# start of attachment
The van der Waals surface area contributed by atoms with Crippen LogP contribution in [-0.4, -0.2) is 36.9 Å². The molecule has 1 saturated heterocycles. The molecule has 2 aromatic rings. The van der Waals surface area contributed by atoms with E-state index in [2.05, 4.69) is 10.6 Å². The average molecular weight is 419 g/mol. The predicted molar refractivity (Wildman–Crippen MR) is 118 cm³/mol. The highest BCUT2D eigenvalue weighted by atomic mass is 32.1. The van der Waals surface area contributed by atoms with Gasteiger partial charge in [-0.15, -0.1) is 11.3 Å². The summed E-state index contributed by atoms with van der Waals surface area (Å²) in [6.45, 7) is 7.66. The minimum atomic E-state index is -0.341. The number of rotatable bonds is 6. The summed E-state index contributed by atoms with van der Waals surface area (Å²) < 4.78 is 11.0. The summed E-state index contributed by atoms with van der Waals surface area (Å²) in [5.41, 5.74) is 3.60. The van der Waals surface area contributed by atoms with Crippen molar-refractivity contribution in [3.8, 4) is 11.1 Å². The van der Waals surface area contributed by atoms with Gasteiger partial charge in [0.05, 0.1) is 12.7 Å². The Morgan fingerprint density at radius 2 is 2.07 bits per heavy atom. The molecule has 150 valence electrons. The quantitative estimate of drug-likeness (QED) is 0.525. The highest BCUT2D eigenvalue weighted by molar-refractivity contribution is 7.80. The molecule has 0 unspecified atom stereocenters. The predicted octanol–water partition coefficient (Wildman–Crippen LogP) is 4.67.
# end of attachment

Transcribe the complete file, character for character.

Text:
The van der Waals surface area contributed by atoms with Crippen LogP contribution in [-0.4, -0.2) is 36.9 Å². The molecule has 1 saturated heterocycles. The molecule has 2 aromatic rings. The van der Waals surface area contributed by atoms with E-state index in [2.05, 4.69) is 10.6 Å². The average molecular weight is 419 g/mol. The predicted molar refractivity (Wildman–Crippen MR) is 118 cm³/mol. The highest BCUT2D eigenvalue weighted by atomic mass is 32.1. The van der Waals surface area contributed by atoms with Gasteiger partial charge in [-0.15, -0.1) is 11.3 Å². The summed E-state index contributed by atoms with van der Waals surface area (Å²) in [6.45, 7) is 7.66. The minimum atomic E-state index is -0.341. The number of rotatable bonds is 6. The summed E-state index contributed by atoms with van der Waals surface area (Å²) < 4.78 is 11.0. The summed E-state index contributed by atoms with van der Waals surface area (Å²) in [5.41, 5.74) is 3.60. The van der Waals surface area contributed by atoms with Crippen molar-refractivity contribution in [3.8, 4) is 11.1 Å². The van der Waals surface area contributed by atoms with Gasteiger partial charge in [0.05, 0.1) is 12.7 Å². The Morgan fingerprint density at radius 2 is 2.07 bits per heavy atom. The molecule has 150 valence electrons. The quantitative estimate of drug-likeness (QED) is 0.525. The highest BCUT2D eigenvalue weighted by molar-refractivity contribution is 7.80. The molecule has 0 unspecified atom stereocenters. The predicted octanol–water partition coefficient (Wildman–Crippen LogP) is 4.67.